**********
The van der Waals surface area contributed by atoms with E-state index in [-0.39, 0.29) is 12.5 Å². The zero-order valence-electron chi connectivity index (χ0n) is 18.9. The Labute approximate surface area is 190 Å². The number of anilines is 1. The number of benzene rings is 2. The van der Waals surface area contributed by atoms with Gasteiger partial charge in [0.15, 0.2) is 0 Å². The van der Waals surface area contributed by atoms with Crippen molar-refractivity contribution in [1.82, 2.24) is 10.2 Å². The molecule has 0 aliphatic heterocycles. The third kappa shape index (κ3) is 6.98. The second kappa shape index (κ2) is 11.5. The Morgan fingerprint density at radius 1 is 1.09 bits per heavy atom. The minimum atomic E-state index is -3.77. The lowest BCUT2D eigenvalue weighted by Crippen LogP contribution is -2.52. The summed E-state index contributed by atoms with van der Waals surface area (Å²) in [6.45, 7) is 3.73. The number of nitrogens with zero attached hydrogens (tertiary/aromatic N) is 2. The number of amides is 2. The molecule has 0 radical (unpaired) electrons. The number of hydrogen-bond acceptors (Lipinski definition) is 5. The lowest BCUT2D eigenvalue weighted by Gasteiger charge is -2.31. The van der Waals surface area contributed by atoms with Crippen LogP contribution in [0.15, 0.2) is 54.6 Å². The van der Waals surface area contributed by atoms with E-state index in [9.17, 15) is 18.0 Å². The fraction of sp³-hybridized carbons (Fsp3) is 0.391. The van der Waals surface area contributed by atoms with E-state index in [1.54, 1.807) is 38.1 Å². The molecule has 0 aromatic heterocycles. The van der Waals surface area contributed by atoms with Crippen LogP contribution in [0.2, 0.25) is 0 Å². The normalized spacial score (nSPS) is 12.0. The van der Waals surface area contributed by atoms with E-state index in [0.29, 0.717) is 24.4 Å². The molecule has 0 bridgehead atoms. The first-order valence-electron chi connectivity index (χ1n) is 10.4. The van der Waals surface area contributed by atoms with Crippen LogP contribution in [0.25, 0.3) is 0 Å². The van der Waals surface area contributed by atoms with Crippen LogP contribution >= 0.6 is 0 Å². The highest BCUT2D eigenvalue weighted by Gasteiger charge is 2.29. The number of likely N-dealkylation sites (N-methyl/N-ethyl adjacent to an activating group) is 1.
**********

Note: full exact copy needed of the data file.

The van der Waals surface area contributed by atoms with E-state index in [-0.39, 0.29) is 12.5 Å². The zero-order valence-electron chi connectivity index (χ0n) is 18.9. The Labute approximate surface area is 190 Å². The number of anilines is 1. The number of benzene rings is 2. The van der Waals surface area contributed by atoms with Gasteiger partial charge in [0.15, 0.2) is 0 Å². The van der Waals surface area contributed by atoms with Crippen molar-refractivity contribution in [1.82, 2.24) is 10.2 Å². The molecule has 0 aliphatic heterocycles. The third kappa shape index (κ3) is 6.98. The second kappa shape index (κ2) is 11.5. The Morgan fingerprint density at radius 1 is 1.09 bits per heavy atom. The minimum atomic E-state index is -3.77. The lowest BCUT2D eigenvalue weighted by Crippen LogP contribution is -2.52. The summed E-state index contributed by atoms with van der Waals surface area (Å²) in [6.45, 7) is 3.73. The number of nitrogens with zero attached hydrogens (tertiary/aromatic N) is 2. The number of amides is 2. The molecule has 0 radical (unpaired) electrons. The number of hydrogen-bond acceptors (Lipinski definition) is 5. The lowest BCUT2D eigenvalue weighted by Gasteiger charge is -2.31. The van der Waals surface area contributed by atoms with Crippen LogP contribution in [0.15, 0.2) is 54.6 Å². The van der Waals surface area contributed by atoms with E-state index in [9.17, 15) is 18.0 Å². The fraction of sp³-hybridized carbons (Fsp3) is 0.391. The van der Waals surface area contributed by atoms with E-state index in [1.54, 1.807) is 38.1 Å². The molecule has 0 aromatic heterocycles. The van der Waals surface area contributed by atoms with Crippen LogP contribution in [0.2, 0.25) is 0 Å². The normalized spacial score (nSPS) is 12.0. The van der Waals surface area contributed by atoms with E-state index in [0.29, 0.717) is 24.4 Å². The molecule has 0 bridgehead atoms. The first-order valence-electron chi connectivity index (χ1n) is 10.4. The van der Waals surface area contributed by atoms with Crippen LogP contribution in [0.25, 0.3) is 0 Å². The van der Waals surface area contributed by atoms with Crippen LogP contribution >= 0.6 is 0 Å². The highest BCUT2D eigenvalue weighted by Gasteiger charge is 2.29. The number of likely N-dealkylation sites (N-methyl/N-ethyl adjacent to an activating group) is 1.